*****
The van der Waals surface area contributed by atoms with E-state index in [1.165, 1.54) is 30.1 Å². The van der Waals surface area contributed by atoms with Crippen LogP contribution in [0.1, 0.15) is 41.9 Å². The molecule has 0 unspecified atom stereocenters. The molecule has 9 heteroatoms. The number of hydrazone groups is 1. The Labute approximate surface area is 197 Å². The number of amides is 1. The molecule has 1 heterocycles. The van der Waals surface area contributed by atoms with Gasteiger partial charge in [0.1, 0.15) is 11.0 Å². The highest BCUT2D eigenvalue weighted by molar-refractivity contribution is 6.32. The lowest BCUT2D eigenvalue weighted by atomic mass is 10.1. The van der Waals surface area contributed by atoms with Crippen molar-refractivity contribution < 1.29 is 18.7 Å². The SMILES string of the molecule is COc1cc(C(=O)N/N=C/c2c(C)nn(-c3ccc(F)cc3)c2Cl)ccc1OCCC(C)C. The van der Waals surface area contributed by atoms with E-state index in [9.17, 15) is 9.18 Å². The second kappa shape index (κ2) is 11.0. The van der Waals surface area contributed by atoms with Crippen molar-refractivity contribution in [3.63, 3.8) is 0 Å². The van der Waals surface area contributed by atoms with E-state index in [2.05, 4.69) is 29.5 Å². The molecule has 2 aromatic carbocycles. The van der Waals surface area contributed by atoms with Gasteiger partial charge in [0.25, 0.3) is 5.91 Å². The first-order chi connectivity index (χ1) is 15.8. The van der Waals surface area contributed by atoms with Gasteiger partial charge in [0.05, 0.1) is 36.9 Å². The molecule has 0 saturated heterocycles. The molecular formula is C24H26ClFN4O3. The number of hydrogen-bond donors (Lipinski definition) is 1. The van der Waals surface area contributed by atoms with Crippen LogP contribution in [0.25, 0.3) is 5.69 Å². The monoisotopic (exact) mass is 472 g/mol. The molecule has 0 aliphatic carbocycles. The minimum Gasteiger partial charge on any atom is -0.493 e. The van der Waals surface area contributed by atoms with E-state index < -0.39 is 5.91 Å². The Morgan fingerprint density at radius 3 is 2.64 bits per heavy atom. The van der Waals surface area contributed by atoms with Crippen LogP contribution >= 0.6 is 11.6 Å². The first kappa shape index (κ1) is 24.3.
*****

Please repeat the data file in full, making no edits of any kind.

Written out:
The van der Waals surface area contributed by atoms with E-state index in [1.165, 1.54) is 30.1 Å². The van der Waals surface area contributed by atoms with Crippen LogP contribution in [0.1, 0.15) is 41.9 Å². The molecule has 0 unspecified atom stereocenters. The molecule has 9 heteroatoms. The number of hydrazone groups is 1. The Labute approximate surface area is 197 Å². The number of amides is 1. The molecule has 1 heterocycles. The van der Waals surface area contributed by atoms with Gasteiger partial charge in [0.1, 0.15) is 11.0 Å². The highest BCUT2D eigenvalue weighted by molar-refractivity contribution is 6.32. The lowest BCUT2D eigenvalue weighted by atomic mass is 10.1. The van der Waals surface area contributed by atoms with Crippen molar-refractivity contribution < 1.29 is 18.7 Å². The SMILES string of the molecule is COc1cc(C(=O)N/N=C/c2c(C)nn(-c3ccc(F)cc3)c2Cl)ccc1OCCC(C)C. The van der Waals surface area contributed by atoms with E-state index in [9.17, 15) is 9.18 Å². The second kappa shape index (κ2) is 11.0. The van der Waals surface area contributed by atoms with Crippen molar-refractivity contribution in [3.63, 3.8) is 0 Å². The van der Waals surface area contributed by atoms with E-state index in [2.05, 4.69) is 29.5 Å². The molecule has 2 aromatic carbocycles. The van der Waals surface area contributed by atoms with Gasteiger partial charge in [0.25, 0.3) is 5.91 Å². The first-order chi connectivity index (χ1) is 15.8. The van der Waals surface area contributed by atoms with Gasteiger partial charge in [0.05, 0.1) is 36.9 Å². The molecule has 0 saturated heterocycles. The molecular formula is C24H26ClFN4O3. The number of hydrogen-bond donors (Lipinski definition) is 1. The van der Waals surface area contributed by atoms with Crippen LogP contribution in [0.25, 0.3) is 5.69 Å². The monoisotopic (exact) mass is 472 g/mol. The molecule has 0 aliphatic carbocycles. The minimum Gasteiger partial charge on any atom is -0.493 e. The van der Waals surface area contributed by atoms with E-state index < -0.39 is 5.91 Å². The Morgan fingerprint density at radius 3 is 2.64 bits per heavy atom. The van der Waals surface area contributed by atoms with Crippen LogP contribution >= 0.6 is 11.6 Å². The first kappa shape index (κ1) is 24.3.